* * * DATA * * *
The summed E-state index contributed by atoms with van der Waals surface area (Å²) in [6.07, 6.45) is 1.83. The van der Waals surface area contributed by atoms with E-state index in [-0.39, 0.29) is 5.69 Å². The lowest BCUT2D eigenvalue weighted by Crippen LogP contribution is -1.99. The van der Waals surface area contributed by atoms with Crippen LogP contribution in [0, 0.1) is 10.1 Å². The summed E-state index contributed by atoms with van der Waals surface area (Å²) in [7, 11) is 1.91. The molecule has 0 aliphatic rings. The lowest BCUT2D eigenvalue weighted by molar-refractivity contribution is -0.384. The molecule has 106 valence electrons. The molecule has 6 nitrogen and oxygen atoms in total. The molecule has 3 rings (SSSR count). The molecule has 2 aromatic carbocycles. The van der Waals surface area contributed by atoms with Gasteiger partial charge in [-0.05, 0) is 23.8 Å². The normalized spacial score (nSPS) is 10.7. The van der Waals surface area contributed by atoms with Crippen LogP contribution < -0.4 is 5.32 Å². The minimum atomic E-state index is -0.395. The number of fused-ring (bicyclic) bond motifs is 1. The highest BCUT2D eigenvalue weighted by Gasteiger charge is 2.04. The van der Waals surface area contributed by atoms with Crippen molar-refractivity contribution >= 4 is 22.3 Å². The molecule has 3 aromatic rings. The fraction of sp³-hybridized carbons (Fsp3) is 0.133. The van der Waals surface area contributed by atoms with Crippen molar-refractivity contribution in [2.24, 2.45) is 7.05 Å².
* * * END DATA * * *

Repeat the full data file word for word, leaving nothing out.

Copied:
The summed E-state index contributed by atoms with van der Waals surface area (Å²) in [6.07, 6.45) is 1.83. The van der Waals surface area contributed by atoms with E-state index in [-0.39, 0.29) is 5.69 Å². The lowest BCUT2D eigenvalue weighted by Crippen LogP contribution is -1.99. The van der Waals surface area contributed by atoms with Crippen LogP contribution in [0, 0.1) is 10.1 Å². The summed E-state index contributed by atoms with van der Waals surface area (Å²) in [7, 11) is 1.91. The molecule has 0 aliphatic rings. The lowest BCUT2D eigenvalue weighted by molar-refractivity contribution is -0.384. The molecule has 106 valence electrons. The molecule has 6 nitrogen and oxygen atoms in total. The molecule has 3 rings (SSSR count). The molecule has 2 aromatic carbocycles. The van der Waals surface area contributed by atoms with Gasteiger partial charge in [-0.05, 0) is 23.8 Å². The normalized spacial score (nSPS) is 10.7. The van der Waals surface area contributed by atoms with Crippen LogP contribution < -0.4 is 5.32 Å². The minimum atomic E-state index is -0.395. The number of fused-ring (bicyclic) bond motifs is 1. The highest BCUT2D eigenvalue weighted by Gasteiger charge is 2.04. The van der Waals surface area contributed by atoms with Crippen molar-refractivity contribution >= 4 is 22.3 Å². The molecule has 3 aromatic rings. The fraction of sp³-hybridized carbons (Fsp3) is 0.133. The van der Waals surface area contributed by atoms with Crippen molar-refractivity contribution in [2.24, 2.45) is 7.05 Å².